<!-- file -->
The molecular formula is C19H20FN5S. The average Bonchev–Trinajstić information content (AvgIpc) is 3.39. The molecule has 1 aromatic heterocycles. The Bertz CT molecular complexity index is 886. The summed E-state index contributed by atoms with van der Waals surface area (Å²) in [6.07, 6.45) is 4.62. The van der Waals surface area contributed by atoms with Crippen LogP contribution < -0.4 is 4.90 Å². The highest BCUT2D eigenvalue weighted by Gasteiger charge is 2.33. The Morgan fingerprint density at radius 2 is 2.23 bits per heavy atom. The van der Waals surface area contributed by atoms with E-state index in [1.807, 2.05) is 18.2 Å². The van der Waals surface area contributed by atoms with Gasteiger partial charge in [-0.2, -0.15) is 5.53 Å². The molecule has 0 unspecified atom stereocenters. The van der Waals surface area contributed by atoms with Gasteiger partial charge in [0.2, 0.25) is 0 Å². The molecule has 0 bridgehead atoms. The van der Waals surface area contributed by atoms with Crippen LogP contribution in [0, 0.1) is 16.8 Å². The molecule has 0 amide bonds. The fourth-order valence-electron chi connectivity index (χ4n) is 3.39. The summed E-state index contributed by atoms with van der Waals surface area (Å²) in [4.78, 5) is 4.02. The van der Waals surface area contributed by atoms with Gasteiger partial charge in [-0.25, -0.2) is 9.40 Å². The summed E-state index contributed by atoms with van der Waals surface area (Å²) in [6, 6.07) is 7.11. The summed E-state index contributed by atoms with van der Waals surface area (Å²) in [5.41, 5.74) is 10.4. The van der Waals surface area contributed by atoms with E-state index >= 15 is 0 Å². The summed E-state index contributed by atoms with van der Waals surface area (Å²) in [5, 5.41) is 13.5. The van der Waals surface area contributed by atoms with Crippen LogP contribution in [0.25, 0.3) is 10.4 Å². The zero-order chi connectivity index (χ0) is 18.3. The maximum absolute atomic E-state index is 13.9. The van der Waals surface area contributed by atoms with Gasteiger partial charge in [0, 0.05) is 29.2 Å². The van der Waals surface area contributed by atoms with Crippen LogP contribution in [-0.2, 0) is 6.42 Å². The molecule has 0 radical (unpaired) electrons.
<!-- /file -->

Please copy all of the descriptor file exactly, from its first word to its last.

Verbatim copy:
The molecular formula is C19H20FN5S. The average Bonchev–Trinajstić information content (AvgIpc) is 3.39. The molecule has 1 aromatic heterocycles. The Bertz CT molecular complexity index is 886. The summed E-state index contributed by atoms with van der Waals surface area (Å²) in [6.07, 6.45) is 4.62. The van der Waals surface area contributed by atoms with Crippen LogP contribution < -0.4 is 4.90 Å². The highest BCUT2D eigenvalue weighted by Gasteiger charge is 2.33. The Morgan fingerprint density at radius 2 is 2.23 bits per heavy atom. The van der Waals surface area contributed by atoms with E-state index in [1.807, 2.05) is 18.2 Å². The van der Waals surface area contributed by atoms with Gasteiger partial charge in [-0.2, -0.15) is 5.53 Å². The molecule has 0 unspecified atom stereocenters. The van der Waals surface area contributed by atoms with Gasteiger partial charge in [0.2, 0.25) is 0 Å². The molecule has 0 bridgehead atoms. The van der Waals surface area contributed by atoms with Crippen LogP contribution in [0, 0.1) is 16.8 Å². The molecule has 0 amide bonds. The fourth-order valence-electron chi connectivity index (χ4n) is 3.39. The summed E-state index contributed by atoms with van der Waals surface area (Å²) in [4.78, 5) is 4.02. The van der Waals surface area contributed by atoms with Gasteiger partial charge in [-0.25, -0.2) is 9.40 Å². The summed E-state index contributed by atoms with van der Waals surface area (Å²) in [6, 6.07) is 7.11. The summed E-state index contributed by atoms with van der Waals surface area (Å²) in [5.41, 5.74) is 10.4. The van der Waals surface area contributed by atoms with E-state index >= 15 is 0 Å². The summed E-state index contributed by atoms with van der Waals surface area (Å²) in [5, 5.41) is 13.5. The van der Waals surface area contributed by atoms with Crippen LogP contribution in [0.25, 0.3) is 10.4 Å². The zero-order chi connectivity index (χ0) is 18.3. The maximum absolute atomic E-state index is 13.9. The van der Waals surface area contributed by atoms with Gasteiger partial charge in [0, 0.05) is 29.2 Å². The van der Waals surface area contributed by atoms with Crippen LogP contribution in [-0.2, 0) is 6.42 Å². The molecule has 0 radical (unpaired) electrons.